The Fraternal Order of Police has asked the District City Council to enact legislation that would require the city's police department to use the FBI's crime reporting system in computing their own periodic crime reports.

FOP chairman Gary Hankins said in a letter last week to City Council Chairman Arrington Dixon that such legislation was critical to "set legal standards which could not be ignored with impunity."

Hankins said that although the Metropolitan Police Department already uses the FBI Uniform Crime Reporting system as a guideline, compliance is voluntary and not always the case.

Dixon said yesterday that he is interested in getting comment from the police department and the public on the question. "We are prepared to look at methods that would assure us a more systematic approach to statistics," Dixon said.

The FOP action is a reflection of its continuing disagreement with senior police officials about the compiling of crime reports in the 6th District. Last fall, some officers in the district alleged that Deputy Chief Isaac Fulwood under-reported crime in the district by changing some reports of felonies to misdemeanors.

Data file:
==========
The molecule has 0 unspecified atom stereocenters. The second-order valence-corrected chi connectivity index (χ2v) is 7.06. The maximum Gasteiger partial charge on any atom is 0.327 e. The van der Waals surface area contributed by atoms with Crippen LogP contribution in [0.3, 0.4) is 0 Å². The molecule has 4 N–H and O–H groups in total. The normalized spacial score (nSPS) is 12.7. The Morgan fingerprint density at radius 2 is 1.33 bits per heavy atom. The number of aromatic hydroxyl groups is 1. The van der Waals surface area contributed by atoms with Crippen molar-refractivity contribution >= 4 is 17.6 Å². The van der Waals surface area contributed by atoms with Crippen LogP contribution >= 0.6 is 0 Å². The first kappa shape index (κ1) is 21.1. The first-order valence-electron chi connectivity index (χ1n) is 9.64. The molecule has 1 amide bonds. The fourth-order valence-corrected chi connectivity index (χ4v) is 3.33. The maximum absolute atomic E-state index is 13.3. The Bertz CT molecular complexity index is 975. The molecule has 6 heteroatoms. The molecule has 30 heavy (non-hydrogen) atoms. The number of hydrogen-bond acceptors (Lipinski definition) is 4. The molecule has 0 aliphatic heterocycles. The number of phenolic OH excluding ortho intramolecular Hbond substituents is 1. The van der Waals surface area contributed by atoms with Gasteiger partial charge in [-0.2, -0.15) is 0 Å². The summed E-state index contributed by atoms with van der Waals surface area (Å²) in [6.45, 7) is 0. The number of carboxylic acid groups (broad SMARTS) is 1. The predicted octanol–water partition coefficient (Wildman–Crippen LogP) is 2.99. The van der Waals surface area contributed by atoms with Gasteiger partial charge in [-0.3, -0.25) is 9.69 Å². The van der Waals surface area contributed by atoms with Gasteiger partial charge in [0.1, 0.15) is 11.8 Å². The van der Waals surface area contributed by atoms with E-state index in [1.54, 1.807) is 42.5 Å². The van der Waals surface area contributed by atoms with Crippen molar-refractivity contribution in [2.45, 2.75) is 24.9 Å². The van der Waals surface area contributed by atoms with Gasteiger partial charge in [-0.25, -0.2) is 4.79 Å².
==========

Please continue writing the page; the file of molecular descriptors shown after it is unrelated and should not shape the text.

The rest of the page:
The matter was investigated, and Police Chief Maurice Turner concluded last May that Fulwood had done nothing wrong. But the FOP has contended that other, earlier reports not as favorable to Fulwood have been ignored.

"Until conformity is a matter of administrative procedure, the department won't be policing itself," Hankins said in his request.

Turner said yesterday that such a law is not needed because the department has been using the FBI reporting system for years. "I'll stack our crime reporting system against that of any city in the United States for accuracy," he said.

Turner also reaffirmed his satisfaction with the conclusion that there was no wrongdoing in Fulwood's district. He said that of more than 200 cases investigated in the 6th District, only "six or eight" might have been classified differently.

Hankins also said city fiscal cutbacks have greatly reduced the number of field inspections in which crime reports were randomly audited. Turner said he has requested authority to hire four civilians to replace the police officers who once conducted reviews of crime reports.